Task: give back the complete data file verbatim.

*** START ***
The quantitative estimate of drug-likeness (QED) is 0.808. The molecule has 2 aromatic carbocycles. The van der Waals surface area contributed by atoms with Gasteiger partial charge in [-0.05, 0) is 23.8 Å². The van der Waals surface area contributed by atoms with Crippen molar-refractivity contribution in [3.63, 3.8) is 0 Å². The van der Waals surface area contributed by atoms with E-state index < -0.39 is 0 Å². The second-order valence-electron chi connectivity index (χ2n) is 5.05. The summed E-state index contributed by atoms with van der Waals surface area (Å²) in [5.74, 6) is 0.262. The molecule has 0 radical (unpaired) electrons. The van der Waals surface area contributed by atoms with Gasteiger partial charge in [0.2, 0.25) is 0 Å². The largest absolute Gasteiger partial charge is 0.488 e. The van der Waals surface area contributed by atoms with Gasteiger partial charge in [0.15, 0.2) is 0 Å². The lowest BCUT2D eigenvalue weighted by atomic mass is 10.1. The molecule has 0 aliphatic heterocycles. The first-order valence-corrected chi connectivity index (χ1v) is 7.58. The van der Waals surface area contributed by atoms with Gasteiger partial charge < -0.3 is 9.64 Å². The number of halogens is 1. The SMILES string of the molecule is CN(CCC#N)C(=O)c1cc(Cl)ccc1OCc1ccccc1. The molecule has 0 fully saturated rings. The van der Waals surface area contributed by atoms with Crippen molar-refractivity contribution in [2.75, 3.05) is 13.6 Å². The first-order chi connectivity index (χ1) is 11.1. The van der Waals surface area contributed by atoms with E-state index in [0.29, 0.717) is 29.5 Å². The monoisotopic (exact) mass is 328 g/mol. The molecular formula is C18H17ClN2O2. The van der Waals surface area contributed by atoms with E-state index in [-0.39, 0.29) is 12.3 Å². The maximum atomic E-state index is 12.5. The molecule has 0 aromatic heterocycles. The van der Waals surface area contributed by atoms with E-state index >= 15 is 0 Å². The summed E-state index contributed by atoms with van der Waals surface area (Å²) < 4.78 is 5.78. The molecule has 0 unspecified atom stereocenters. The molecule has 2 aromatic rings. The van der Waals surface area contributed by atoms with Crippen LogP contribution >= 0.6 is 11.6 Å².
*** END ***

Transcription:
The quantitative estimate of drug-likeness (QED) is 0.808. The molecule has 2 aromatic carbocycles. The van der Waals surface area contributed by atoms with Gasteiger partial charge in [-0.05, 0) is 23.8 Å². The van der Waals surface area contributed by atoms with Crippen molar-refractivity contribution in [3.63, 3.8) is 0 Å². The van der Waals surface area contributed by atoms with E-state index < -0.39 is 0 Å². The second-order valence-electron chi connectivity index (χ2n) is 5.05. The summed E-state index contributed by atoms with van der Waals surface area (Å²) in [5.74, 6) is 0.262. The molecule has 0 radical (unpaired) electrons. The van der Waals surface area contributed by atoms with Gasteiger partial charge in [0.2, 0.25) is 0 Å². The largest absolute Gasteiger partial charge is 0.488 e. The van der Waals surface area contributed by atoms with Gasteiger partial charge in [0.15, 0.2) is 0 Å². The lowest BCUT2D eigenvalue weighted by atomic mass is 10.1. The molecule has 0 aliphatic heterocycles. The first-order valence-corrected chi connectivity index (χ1v) is 7.58. The van der Waals surface area contributed by atoms with Gasteiger partial charge < -0.3 is 9.64 Å². The number of halogens is 1. The SMILES string of the molecule is CN(CCC#N)C(=O)c1cc(Cl)ccc1OCc1ccccc1. The molecule has 0 fully saturated rings. The van der Waals surface area contributed by atoms with Crippen molar-refractivity contribution in [2.75, 3.05) is 13.6 Å². The first-order chi connectivity index (χ1) is 11.1. The van der Waals surface area contributed by atoms with E-state index in [0.29, 0.717) is 29.5 Å². The monoisotopic (exact) mass is 328 g/mol. The molecular formula is C18H17ClN2O2. The van der Waals surface area contributed by atoms with E-state index in [-0.39, 0.29) is 12.3 Å². The maximum atomic E-state index is 12.5. The molecule has 0 aromatic heterocycles. The van der Waals surface area contributed by atoms with E-state index >= 15 is 0 Å². The summed E-state index contributed by atoms with van der Waals surface area (Å²) < 4.78 is 5.78. The molecule has 0 unspecified atom stereocenters. The molecule has 2 aromatic rings. The van der Waals surface area contributed by atoms with Crippen LogP contribution >= 0.6 is 11.6 Å².